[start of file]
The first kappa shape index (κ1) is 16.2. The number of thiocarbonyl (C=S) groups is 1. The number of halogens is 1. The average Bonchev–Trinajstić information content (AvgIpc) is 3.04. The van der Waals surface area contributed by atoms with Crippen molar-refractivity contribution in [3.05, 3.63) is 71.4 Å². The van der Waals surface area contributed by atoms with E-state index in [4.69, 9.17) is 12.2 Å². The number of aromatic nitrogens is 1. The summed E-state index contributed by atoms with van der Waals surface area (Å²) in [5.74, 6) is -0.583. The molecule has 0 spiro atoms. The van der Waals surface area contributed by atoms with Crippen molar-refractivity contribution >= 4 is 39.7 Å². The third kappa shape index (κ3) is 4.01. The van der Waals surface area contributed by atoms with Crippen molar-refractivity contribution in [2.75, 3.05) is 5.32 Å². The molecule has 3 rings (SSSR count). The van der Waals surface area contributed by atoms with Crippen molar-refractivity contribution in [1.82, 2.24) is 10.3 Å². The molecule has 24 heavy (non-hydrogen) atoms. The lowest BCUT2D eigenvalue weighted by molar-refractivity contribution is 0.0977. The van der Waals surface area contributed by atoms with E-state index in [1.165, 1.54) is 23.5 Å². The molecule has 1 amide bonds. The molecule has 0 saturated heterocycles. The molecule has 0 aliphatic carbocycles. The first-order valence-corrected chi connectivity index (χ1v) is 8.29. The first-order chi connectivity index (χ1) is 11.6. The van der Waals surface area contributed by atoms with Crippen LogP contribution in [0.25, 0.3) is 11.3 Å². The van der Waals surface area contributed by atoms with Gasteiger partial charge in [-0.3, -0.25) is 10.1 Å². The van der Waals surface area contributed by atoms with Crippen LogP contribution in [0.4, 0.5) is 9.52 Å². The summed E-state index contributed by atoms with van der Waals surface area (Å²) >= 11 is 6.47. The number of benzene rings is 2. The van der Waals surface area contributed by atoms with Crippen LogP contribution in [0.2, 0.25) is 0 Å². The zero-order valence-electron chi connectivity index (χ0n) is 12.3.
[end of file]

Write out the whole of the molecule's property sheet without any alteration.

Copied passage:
The first kappa shape index (κ1) is 16.2. The number of thiocarbonyl (C=S) groups is 1. The number of halogens is 1. The average Bonchev–Trinajstić information content (AvgIpc) is 3.04. The van der Waals surface area contributed by atoms with Crippen molar-refractivity contribution in [3.05, 3.63) is 71.4 Å². The van der Waals surface area contributed by atoms with E-state index in [4.69, 9.17) is 12.2 Å². The number of aromatic nitrogens is 1. The summed E-state index contributed by atoms with van der Waals surface area (Å²) in [5.74, 6) is -0.583. The molecule has 0 spiro atoms. The van der Waals surface area contributed by atoms with Crippen molar-refractivity contribution >= 4 is 39.7 Å². The third kappa shape index (κ3) is 4.01. The van der Waals surface area contributed by atoms with Crippen molar-refractivity contribution in [2.75, 3.05) is 5.32 Å². The molecule has 3 rings (SSSR count). The van der Waals surface area contributed by atoms with Crippen molar-refractivity contribution in [1.82, 2.24) is 10.3 Å². The molecule has 24 heavy (non-hydrogen) atoms. The lowest BCUT2D eigenvalue weighted by molar-refractivity contribution is 0.0977. The van der Waals surface area contributed by atoms with E-state index in [1.165, 1.54) is 23.5 Å². The molecule has 1 amide bonds. The molecule has 0 saturated heterocycles. The molecule has 0 aliphatic carbocycles. The first-order valence-corrected chi connectivity index (χ1v) is 8.29. The first-order chi connectivity index (χ1) is 11.6. The van der Waals surface area contributed by atoms with Crippen LogP contribution in [0.25, 0.3) is 11.3 Å². The van der Waals surface area contributed by atoms with Gasteiger partial charge in [-0.3, -0.25) is 10.1 Å². The van der Waals surface area contributed by atoms with Crippen LogP contribution in [0.4, 0.5) is 9.52 Å². The summed E-state index contributed by atoms with van der Waals surface area (Å²) >= 11 is 6.47. The number of benzene rings is 2. The van der Waals surface area contributed by atoms with Crippen LogP contribution in [0.2, 0.25) is 0 Å². The zero-order valence-electron chi connectivity index (χ0n) is 12.3.